Mobile healthcare, telemedicine, telehealth, BYOD

Telehealth News

L.A. Schools to Test a New Telehealth Model

The nation's second-largest school district is deploying telemedicine carts in five schools this fall, with all costs passed on the the insurer, health plan or telehealth vendor.

- The nation’s second largest school district is launching an innovative telehealth program this fall, and it won’t cost the district a penny.

In what could be a model for other cash-strapped school systems, the Los Angeles Unified School District is placing telemedicine carts in five schools in a deal with Florida-based LifeMD. The fully-equipped carts, which include videoconferencing capabilities and integration with EHR platforms and cost anywhere from $25,000 to $60,000, will enable students with minor health concerns to meet with a pediatrician within minutes.

LifeMD sealed the deal with LAUSD by picking up the tab for the technology.

The company said it would bill the insurer or health plan for each student visit, and cover the costs for uninsured students. It’s a bold move in a school district where as many as 20 percent of the students don’t have health insurance – though also in a state where payers have been reimbursing for telehealth visits for roughly two decades.

“There’s incredible interest in schools” for telehealth, says company spokesman Tim Bruce, “but they often have their budgets mapped out years in advance. … This gives them the chance to focus on what is important.”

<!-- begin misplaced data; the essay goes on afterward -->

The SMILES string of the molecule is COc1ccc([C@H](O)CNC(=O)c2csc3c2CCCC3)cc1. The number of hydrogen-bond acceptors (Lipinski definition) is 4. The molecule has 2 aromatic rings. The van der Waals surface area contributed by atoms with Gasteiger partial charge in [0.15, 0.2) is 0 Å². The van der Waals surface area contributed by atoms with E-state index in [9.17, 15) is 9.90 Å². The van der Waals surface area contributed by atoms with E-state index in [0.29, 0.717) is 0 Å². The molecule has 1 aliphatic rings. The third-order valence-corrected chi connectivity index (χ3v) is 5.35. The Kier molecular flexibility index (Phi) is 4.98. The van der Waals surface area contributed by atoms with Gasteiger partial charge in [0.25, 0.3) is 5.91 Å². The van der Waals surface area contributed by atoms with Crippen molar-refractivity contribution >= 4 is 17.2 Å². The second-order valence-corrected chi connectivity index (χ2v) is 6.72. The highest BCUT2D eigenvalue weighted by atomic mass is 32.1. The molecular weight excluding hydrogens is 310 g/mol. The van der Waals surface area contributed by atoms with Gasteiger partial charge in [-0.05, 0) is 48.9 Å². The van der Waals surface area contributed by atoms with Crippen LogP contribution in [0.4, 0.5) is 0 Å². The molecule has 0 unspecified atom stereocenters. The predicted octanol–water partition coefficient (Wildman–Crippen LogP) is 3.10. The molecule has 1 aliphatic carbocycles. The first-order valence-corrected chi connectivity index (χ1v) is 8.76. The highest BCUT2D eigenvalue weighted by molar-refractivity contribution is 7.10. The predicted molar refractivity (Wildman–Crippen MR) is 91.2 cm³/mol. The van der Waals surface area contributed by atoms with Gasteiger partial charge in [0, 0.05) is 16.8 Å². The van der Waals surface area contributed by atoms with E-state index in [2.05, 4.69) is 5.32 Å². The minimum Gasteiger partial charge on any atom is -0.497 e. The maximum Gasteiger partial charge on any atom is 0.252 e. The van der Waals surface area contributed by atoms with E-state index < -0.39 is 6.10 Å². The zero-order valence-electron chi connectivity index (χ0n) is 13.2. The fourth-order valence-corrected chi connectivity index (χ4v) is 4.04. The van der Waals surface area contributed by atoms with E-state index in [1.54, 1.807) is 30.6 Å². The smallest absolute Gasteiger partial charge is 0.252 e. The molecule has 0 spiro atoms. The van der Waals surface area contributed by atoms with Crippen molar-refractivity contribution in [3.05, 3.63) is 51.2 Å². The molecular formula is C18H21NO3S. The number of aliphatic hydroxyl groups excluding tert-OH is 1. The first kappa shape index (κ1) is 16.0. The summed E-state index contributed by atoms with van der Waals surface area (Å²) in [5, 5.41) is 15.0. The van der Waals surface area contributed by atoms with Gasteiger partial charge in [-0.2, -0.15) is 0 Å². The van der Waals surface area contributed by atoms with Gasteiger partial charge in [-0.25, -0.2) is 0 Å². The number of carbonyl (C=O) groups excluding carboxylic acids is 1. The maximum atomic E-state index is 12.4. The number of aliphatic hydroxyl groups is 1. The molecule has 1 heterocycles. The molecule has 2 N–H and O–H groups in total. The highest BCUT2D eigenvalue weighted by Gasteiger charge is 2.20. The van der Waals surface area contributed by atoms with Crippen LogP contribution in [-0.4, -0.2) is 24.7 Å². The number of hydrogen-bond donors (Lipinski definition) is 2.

“Traditionally, students would have to be picked up by parents and taken to a doctor, urgent care center or even the ER,” officials pointed out in a recent press release announcing the partnership. “Now, students will have the ability to be seen by a pediatrician within minutes, allowing parents to stay at work and the student with minor treatable conditions to return to class without losing valuable instructional time.”

Bruce said the company spent long hours talking to health plans and pediatricians in and around Los Angeles to make sure the platform would appeal to them. He noted the patient session is recorded for the medical record, and that parents can participate in the session or listen to the recording at a later date.

With pediatricians and school officials, the company emphasized that the telehealth platform helps the school nurse, rather than replacing him/her, and ensures that follow-up care is passed on to the child’s primary care provider.

With studies tying tardiness and absenteeism to declining grades, school districts across the country are looking for ways to improve students’ health and wellness while keeping them in the classroom. In some instances, they’re piggybacking a student platform on one created for teachers and staff [and included in their benefits package]. In others, they’re partnering with local health systems and taking advantage of state and federal grants.

Bruce says LifeMD has been building its business base with health systems, urgent care centers and even prison systems. The LAUSD project is the company’s first school program, and stands to double the company’s revenues for 2016. It will also boost the company’s visibility in a market dominated by the likes of American Well and Teladoc but also populated by dozens of niche platforms.

The key to the pilot’s long-term success depends on how the five telemedicine carts are used this year. If the school district sees measurable success, and LifeMD is able to realize an ROI, they’ll expand the program to more of the district’s 900 schools and 187 public charter schools, serving more than 640,000 students.

“School-based programs typically have amazing results,” Bruce says. “For them, the setting really does matter.”

Dig Deeper:

A Successful Lesson Plan for School-Based Telehealth

Mobile Healthcare Goes to College

 

Continue to site...